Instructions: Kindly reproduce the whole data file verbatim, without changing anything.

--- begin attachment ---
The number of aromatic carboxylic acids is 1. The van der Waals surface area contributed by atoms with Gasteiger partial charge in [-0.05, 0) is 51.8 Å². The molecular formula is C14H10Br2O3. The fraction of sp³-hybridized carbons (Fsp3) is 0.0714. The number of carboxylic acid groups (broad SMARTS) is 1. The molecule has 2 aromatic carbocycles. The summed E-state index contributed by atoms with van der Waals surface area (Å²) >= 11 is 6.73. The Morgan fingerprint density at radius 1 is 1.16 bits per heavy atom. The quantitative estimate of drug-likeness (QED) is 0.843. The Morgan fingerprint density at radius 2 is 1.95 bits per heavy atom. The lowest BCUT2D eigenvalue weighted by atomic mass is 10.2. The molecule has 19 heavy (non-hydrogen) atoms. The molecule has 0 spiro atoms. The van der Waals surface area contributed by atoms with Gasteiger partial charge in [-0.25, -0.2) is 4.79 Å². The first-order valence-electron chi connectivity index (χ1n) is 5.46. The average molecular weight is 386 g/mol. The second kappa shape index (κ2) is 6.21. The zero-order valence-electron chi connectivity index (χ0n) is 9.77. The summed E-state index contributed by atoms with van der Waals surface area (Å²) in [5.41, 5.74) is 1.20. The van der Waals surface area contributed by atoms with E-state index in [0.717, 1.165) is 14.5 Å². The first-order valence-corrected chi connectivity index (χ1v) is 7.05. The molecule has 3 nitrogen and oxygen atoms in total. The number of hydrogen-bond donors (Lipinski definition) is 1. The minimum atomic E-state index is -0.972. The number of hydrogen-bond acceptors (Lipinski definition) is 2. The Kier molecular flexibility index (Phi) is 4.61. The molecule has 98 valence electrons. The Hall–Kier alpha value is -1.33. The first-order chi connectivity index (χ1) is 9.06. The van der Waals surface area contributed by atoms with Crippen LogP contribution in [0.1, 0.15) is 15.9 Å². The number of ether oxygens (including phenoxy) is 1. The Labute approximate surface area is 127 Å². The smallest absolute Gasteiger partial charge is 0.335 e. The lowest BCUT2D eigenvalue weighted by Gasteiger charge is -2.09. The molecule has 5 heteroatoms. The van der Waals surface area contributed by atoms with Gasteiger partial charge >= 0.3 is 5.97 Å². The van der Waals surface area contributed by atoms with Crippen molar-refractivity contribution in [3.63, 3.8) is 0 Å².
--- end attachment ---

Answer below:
The number of aromatic carboxylic acids is 1. The van der Waals surface area contributed by atoms with Gasteiger partial charge in [-0.05, 0) is 51.8 Å². The molecular formula is C14H10Br2O3. The fraction of sp³-hybridized carbons (Fsp3) is 0.0714. The number of carboxylic acid groups (broad SMARTS) is 1. The molecule has 2 aromatic carbocycles. The summed E-state index contributed by atoms with van der Waals surface area (Å²) >= 11 is 6.73. The Morgan fingerprint density at radius 1 is 1.16 bits per heavy atom. The quantitative estimate of drug-likeness (QED) is 0.843. The Morgan fingerprint density at radius 2 is 1.95 bits per heavy atom. The lowest BCUT2D eigenvalue weighted by atomic mass is 10.2. The molecule has 19 heavy (non-hydrogen) atoms. The molecule has 0 spiro atoms. The van der Waals surface area contributed by atoms with Gasteiger partial charge in [-0.25, -0.2) is 4.79 Å². The first-order valence-electron chi connectivity index (χ1n) is 5.46. The average molecular weight is 386 g/mol. The second kappa shape index (κ2) is 6.21. The zero-order valence-electron chi connectivity index (χ0n) is 9.77. The summed E-state index contributed by atoms with van der Waals surface area (Å²) in [5.41, 5.74) is 1.20. The van der Waals surface area contributed by atoms with E-state index in [0.717, 1.165) is 14.5 Å². The first-order valence-corrected chi connectivity index (χ1v) is 7.05. The molecule has 3 nitrogen and oxygen atoms in total. The number of hydrogen-bond donors (Lipinski definition) is 1. The minimum atomic E-state index is -0.972. The number of hydrogen-bond acceptors (Lipinski definition) is 2. The Kier molecular flexibility index (Phi) is 4.61. The molecule has 98 valence electrons. The Hall–Kier alpha value is -1.33. The first-order chi connectivity index (χ1) is 9.06. The van der Waals surface area contributed by atoms with Crippen LogP contribution in [0.1, 0.15) is 15.9 Å². The number of ether oxygens (including phenoxy) is 1. The Labute approximate surface area is 127 Å². The smallest absolute Gasteiger partial charge is 0.335 e. The lowest BCUT2D eigenvalue weighted by Gasteiger charge is -2.09. The molecule has 5 heteroatoms. The van der Waals surface area contributed by atoms with Gasteiger partial charge >= 0.3 is 5.97 Å². The van der Waals surface area contributed by atoms with Crippen molar-refractivity contribution in [3.63, 3.8) is 0 Å².